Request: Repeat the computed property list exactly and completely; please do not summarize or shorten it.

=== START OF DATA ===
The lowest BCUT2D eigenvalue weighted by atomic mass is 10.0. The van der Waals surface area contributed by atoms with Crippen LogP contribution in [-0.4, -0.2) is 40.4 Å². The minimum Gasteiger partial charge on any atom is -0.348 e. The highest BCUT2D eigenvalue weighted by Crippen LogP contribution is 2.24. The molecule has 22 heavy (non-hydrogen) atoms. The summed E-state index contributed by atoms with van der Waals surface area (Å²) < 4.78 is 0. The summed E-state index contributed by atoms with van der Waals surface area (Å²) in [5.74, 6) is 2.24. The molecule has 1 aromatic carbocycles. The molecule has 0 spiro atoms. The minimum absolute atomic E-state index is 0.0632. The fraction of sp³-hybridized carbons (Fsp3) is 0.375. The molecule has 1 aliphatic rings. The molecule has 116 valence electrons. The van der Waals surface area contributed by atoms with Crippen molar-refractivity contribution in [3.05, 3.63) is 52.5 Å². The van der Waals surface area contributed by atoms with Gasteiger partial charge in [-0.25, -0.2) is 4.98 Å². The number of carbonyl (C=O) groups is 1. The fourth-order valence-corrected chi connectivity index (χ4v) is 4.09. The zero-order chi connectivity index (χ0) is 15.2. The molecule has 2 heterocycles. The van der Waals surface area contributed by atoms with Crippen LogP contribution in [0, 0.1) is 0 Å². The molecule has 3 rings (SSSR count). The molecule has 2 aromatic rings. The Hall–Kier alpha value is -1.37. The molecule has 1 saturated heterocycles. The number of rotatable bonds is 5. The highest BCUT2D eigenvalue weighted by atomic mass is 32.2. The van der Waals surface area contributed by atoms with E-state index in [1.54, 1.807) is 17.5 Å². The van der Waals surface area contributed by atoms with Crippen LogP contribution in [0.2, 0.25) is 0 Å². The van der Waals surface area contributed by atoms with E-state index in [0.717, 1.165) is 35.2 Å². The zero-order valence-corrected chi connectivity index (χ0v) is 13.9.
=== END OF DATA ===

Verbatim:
The lowest BCUT2D eigenvalue weighted by atomic mass is 10.0. The van der Waals surface area contributed by atoms with Crippen LogP contribution in [-0.4, -0.2) is 40.4 Å². The minimum Gasteiger partial charge on any atom is -0.348 e. The highest BCUT2D eigenvalue weighted by Crippen LogP contribution is 2.24. The molecule has 22 heavy (non-hydrogen) atoms. The summed E-state index contributed by atoms with van der Waals surface area (Å²) < 4.78 is 0. The summed E-state index contributed by atoms with van der Waals surface area (Å²) in [5.74, 6) is 2.24. The molecule has 1 aromatic carbocycles. The molecule has 0 spiro atoms. The minimum absolute atomic E-state index is 0.0632. The fraction of sp³-hybridized carbons (Fsp3) is 0.375. The molecule has 1 aliphatic rings. The molecule has 116 valence electrons. The van der Waals surface area contributed by atoms with Crippen molar-refractivity contribution in [3.05, 3.63) is 52.5 Å². The van der Waals surface area contributed by atoms with Gasteiger partial charge in [-0.25, -0.2) is 4.98 Å². The number of carbonyl (C=O) groups is 1. The fourth-order valence-corrected chi connectivity index (χ4v) is 4.09. The zero-order chi connectivity index (χ0) is 15.2. The molecule has 2 heterocycles. The van der Waals surface area contributed by atoms with Crippen LogP contribution in [0, 0.1) is 0 Å². The molecule has 3 rings (SSSR count). The molecule has 2 aromatic rings. The Hall–Kier alpha value is -1.37. The molecule has 1 saturated heterocycles. The number of rotatable bonds is 5. The highest BCUT2D eigenvalue weighted by atomic mass is 32.2. The van der Waals surface area contributed by atoms with E-state index in [1.54, 1.807) is 17.5 Å². The van der Waals surface area contributed by atoms with Crippen LogP contribution in [0.2, 0.25) is 0 Å². The van der Waals surface area contributed by atoms with E-state index in [0.717, 1.165) is 35.2 Å². The zero-order valence-corrected chi connectivity index (χ0v) is 13.9.